Defendant holding large knife had “present ability” to inflict injury on police officers who were standing 10 to 15 feet away. Police responding to a 911 call approached the open door of defendant’s fathers residence and saw defendant inside. Defendant was approximately 10 to 15 feet away and had a large knife in one hand, which he refused to drop. After defendant pointed the knife in the direction of the officers and took a step towards them, the officers shot him. Defendant was convicted of aggravated assault on a police officer (Pen. Code, § 245, subd. (c)) and resisting an executive officer (Pen. Code, § 69). On appeal, defendant argued that as a matter of law he could not be found guilty of aggravated assault because he did not have the “present ability” to strike the officers with the knife, as he was standing too far away. Held: Affirmed. Aggravated assault on a peace officer requires proof that the defendant had the present ability to commit a violent injury. (Pen. Code, §§ 245, subd. (c), 240.) Immediacy is not required. Rather, “when a defendant equips and positions himself to carry out a battery, he has the ‘present ability’ required . . . if he is capable of inflicting injury on the given occasion, even if some steps remain to be taken, and even if the victim or the surrounding circumstances thwart the infliction of injury.” (People v. Chance (2008) 44 Cal.4th 1164, 1172.) The court disagreed with defendant’s argument that the rule in Chance is limited to cases involving loaded guns. The issue in Chance concerned the meaning of the phrase “present ability” as applied to assaults generally, not as to any particular weapon. The California Supreme Court also cited cases discussing other types of weapons, such as swords and hatchets, with approval. (See People v. Yslas (1865) 27 Cal. 630.) The court here declined to hold that a person in defendants situation will never, as a matter of law, have the present ability to commit a battery.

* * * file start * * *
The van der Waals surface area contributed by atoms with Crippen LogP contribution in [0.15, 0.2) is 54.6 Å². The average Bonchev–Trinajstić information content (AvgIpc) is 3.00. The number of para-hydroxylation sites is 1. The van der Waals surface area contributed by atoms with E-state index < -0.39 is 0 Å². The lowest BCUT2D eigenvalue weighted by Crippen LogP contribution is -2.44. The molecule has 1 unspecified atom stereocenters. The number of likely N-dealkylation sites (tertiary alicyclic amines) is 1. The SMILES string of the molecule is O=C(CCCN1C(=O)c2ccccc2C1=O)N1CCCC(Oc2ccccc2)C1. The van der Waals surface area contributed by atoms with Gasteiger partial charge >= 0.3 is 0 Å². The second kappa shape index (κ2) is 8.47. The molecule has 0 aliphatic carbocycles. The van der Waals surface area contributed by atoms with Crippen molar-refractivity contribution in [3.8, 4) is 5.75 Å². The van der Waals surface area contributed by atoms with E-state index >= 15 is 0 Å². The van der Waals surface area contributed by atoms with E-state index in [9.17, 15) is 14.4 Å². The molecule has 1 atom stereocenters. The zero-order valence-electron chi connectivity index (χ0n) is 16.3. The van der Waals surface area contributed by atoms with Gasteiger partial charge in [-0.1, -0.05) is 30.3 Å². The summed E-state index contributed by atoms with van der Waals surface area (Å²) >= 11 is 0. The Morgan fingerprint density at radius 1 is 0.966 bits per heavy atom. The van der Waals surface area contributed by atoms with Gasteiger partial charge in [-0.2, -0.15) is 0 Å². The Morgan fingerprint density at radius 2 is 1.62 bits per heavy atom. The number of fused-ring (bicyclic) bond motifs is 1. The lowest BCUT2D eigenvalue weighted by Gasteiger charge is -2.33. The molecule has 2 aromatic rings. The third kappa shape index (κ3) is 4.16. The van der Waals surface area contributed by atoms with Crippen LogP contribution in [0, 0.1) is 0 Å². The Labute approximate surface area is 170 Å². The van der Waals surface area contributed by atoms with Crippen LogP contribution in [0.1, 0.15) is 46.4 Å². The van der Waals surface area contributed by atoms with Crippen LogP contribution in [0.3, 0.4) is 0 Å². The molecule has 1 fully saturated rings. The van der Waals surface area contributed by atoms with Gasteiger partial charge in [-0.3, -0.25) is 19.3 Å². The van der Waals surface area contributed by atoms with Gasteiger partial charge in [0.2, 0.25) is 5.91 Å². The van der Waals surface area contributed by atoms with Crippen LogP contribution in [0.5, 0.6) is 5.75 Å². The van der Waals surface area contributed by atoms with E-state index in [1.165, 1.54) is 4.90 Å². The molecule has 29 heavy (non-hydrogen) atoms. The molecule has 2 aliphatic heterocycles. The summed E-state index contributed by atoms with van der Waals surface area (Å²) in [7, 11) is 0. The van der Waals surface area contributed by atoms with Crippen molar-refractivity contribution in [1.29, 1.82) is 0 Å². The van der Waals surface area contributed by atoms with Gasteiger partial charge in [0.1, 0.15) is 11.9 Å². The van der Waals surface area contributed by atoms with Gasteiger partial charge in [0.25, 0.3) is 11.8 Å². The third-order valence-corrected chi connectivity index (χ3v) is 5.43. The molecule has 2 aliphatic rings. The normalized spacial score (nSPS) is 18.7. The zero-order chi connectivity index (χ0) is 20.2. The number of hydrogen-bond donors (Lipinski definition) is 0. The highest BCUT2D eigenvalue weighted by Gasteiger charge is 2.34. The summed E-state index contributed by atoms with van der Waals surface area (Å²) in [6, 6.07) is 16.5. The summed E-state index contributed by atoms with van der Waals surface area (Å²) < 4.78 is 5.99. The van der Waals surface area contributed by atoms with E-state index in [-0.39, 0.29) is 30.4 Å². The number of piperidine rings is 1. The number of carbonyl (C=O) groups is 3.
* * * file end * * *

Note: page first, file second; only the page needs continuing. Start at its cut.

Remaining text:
Trial court did not abuse its discretion in finding that there were no discoverable documents responsive to defendant’s Pitchess motions. Prior to trial, defendant filed two Pitchess motions seeking discovery of certain records from the two police officers’ personnel files. The trial court conducted an in camera review of the records and found there was nothing to disclose. On appeal, defendant requested that the Court of Appeal independently review the documents reviewed in camera by the trial court in conjunction with his Pitchess motions to determine whether the trial court erred. The Court of Appeal concluded there was no error. “In order to preserve a defendant’s ability to obtain appellate review of the denial of a Pitchess motion, the trial court should make a record of the documents it reviewed in camera, either by photocopying the documents, preparing a written list of the documents reviewed, and/or stating on the record the documents it reviewed.” (People v. Mooc (2001) 26 Cal.4th 1216, 1218.) Here, the trial court described the documents it reviewed on the record. The Court of Appeal independently reviewed the sealed reporter’s transcript of the in camera proceedings as well as the sealed unredacted version of the defendant’s motions and determined the court did not abuse its discretion in determining there was no information to disclose. [Editor’s Note: Justice Bedsworth filed a concurring opinion expressing concern that California law seems to provide appellate review of the procedures followed during an in camera Pitchess hearing, but not the merits of the trial court’s decision, and urging trial courts to provide copies of the documents reviewed during in camera Pitchess hearings rather than a list or description of the documents.]
The full opinion is available on the court’s website here: http://www.courts.ca.gov/opinions/documents/G052484.PDF